The original developers at the University of Delft (TU) don't currently produce LARTs other than as university research tools so interested readers should consider joining the LART mailing list at <email@example.com> for news of developments. Conversely, CAD files are available for use as is the LART software and LART-specific patches. To subscribe to the LART mailing list, send a message to <firstname.lastname@example.org> with the phrase "subscribe lart" in the message body. Alternatively, archives of the mailing list are available from http://www.lart.tudelft.nl/list/list.php3?arc=lart/. For general information on the project go to LART's web site at http://www.lart.tudelft.nl/.
This project - originally inspired by the Turbo Tortoise - encompasses a number of hardware and software initiatives together with associated tools which will be designed specifically for the aforementioned projects. PLEB was the brain-child of designers at the University of New South Wales http://cse.unsw.edu.au/~pleb/ who wanted to make a pocket computer which was able to run the Linux kernel.
Distinctive components of the PLEB project include the:
Development of the Photon - a credit-card sized StrongARM prototype for embedded and/or portable applications.
Atmel AVR board known as the Nova which has been used for small projects like the JTAG programmer.
Catapult - a firmware bootloader which will replace Blob - the bootloader of the LART project.
Gauntlet - an L4 micro-kernel for ARM.
Anvil - JTAG software for hardware programming and diagnostics.
Supplementary information on the PLEB project can be obtained by subscribing on-line to the PLEB mailing lists which include the general list <email@example.com> or the hardware-specific list <firstname.lastname@example.org>.
An SA-1110 evaluation board which may be repackaged as a PDA. Notable features include:
The availability of Win32 programming utilities like the SA-1110 Development Board, JTAG Programming Software V0.3 and Jflash-Linux which have been ported to Linux by Nicholas Pitre.
Neponset - a SA-1111 Development module which can deal with system lock ups which may in turn be caused by interrupt handling difficulties.
Use of the 2.4 kernel series with support for the Assabet and Neponset via a patch chain.
Alternative boot methods - the Angelboot utility is one example.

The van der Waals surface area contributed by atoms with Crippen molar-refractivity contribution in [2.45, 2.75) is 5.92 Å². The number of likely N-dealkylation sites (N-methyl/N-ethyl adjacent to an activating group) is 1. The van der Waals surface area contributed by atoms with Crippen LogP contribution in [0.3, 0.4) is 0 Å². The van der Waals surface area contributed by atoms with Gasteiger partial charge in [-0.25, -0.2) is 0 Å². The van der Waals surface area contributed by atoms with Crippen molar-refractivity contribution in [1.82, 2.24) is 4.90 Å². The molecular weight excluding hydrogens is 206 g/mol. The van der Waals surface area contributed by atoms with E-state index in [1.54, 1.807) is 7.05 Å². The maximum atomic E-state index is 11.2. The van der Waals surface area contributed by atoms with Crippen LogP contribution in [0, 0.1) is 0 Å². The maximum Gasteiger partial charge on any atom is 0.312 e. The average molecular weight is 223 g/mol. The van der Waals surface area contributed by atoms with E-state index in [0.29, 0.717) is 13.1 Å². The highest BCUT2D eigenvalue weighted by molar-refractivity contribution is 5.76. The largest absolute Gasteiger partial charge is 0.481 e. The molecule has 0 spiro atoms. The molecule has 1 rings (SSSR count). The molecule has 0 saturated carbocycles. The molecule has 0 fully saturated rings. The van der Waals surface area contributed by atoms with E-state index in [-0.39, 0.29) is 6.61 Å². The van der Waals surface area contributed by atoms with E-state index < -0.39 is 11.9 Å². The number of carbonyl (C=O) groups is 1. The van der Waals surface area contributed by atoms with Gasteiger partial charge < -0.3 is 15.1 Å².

The capacity to run MicroWindows although a backlight power source needs to be added.
Work is also underway on support for Compact Flash on the Assabet and on PCMCIA support for the Neponset (http://www.compactflash.org/). In addition, the Socket LP-E CF + Card is now operative (http://socketcom.com/lpecfmp.htm/) as is the IBM Microdrive (http://www.storage.ibm.com/hardsoft/diskdrdl/micro/).
A project which is known as the Simple Inexpensive Multilingual Computer (Simputer http://www.simputer.org/ ). The Simputer exists to produce a low-cost Assabet-like PDA.
Distinctive features include:
A smart card reader.
Use of text-to-speech audio facilities.
Use of a browser which renders Information Markup Language (IML) which is smart card aware.
Touch screen and a local-language software interface.
More information is available from the Simputer mailing list which you can either join on-line (http://www.simputer.org/ or by writing "subscribe" in the body of an email which should be addressed to <email@example.com>.
A pocket computing initiative which uses Linux and the standard GNU tools to offer the following distinctive features.
Flexible interfaces for adding custom-made daughter cards.
Support for speech recognition.
Additional technical information on the Itsy Pocket Computer and on the Memory Daughter Card - both for Version 1.5 - can be downloaded from the Itsy web site at http://research.compaq.com/wrl/projects/itsy/index.html/. A number of slide shows are also available from the same web site which showcase the project's accomplishments to date.
The basic project - initiated by the Swedish Royal Institute of Technology http://www.it.kth.se/edu/gru/Fingerinfo/telesys.finger/Mobile.VT98/badge.html/ - uses an Intel StrongARM processor, sensors, built-in communication links and a PCMCIA interface. The complete schematic for this device is available from the SmartBadge web site as are a series of PDF files.
Particular features of the SmartBadge III Project include:
giveio.sys - device driver for NT 4.0.
instdrv.zip - a transient device driver which allows the user to load and start a device driver without necessarily having to permanently install it.
tar.zip - a miscellaneous collection of TAP master code.
TAP master documentation which is available from the SmartBadge web site
A StrongARM-based embedded computing research prototype which is intended for use with a variety of applications http://crl.research.compaq.com/projects/personalserver/default.htm/. One recent use of the Personal Server was in the form of a Compaq Robot Controller at MIT's Autonomous Robot Design Competition (http://mit.edu/6.270/). The Compaq Project is also noteworthy because of its use of a Debian based Linux distro - kernel 2.2.9 - from Chalice Technology (http://www.chaltech.com/. The distro currently fills an 8MB filesystem and therefore needs a remote connection to a filesystem in order to take advantage of additional applications.
A range of documents are available which are pertinent to this project including:
The Personal Server Users' Manual which examines bootldr, Linux and NetBSD.
Documentation for the Java package for the Personal Server with RCC.
Developers may also be interested in Cameron Moreland's HOWTO which is specifically concerned with running Linux on an Intel Brutus Board although it also contains much of relevance to those who intend to install Linux on a range of ARM machines. This document is available from the Aleph One web site http://www.aleph1.co.uk/armlinux/resources.html/.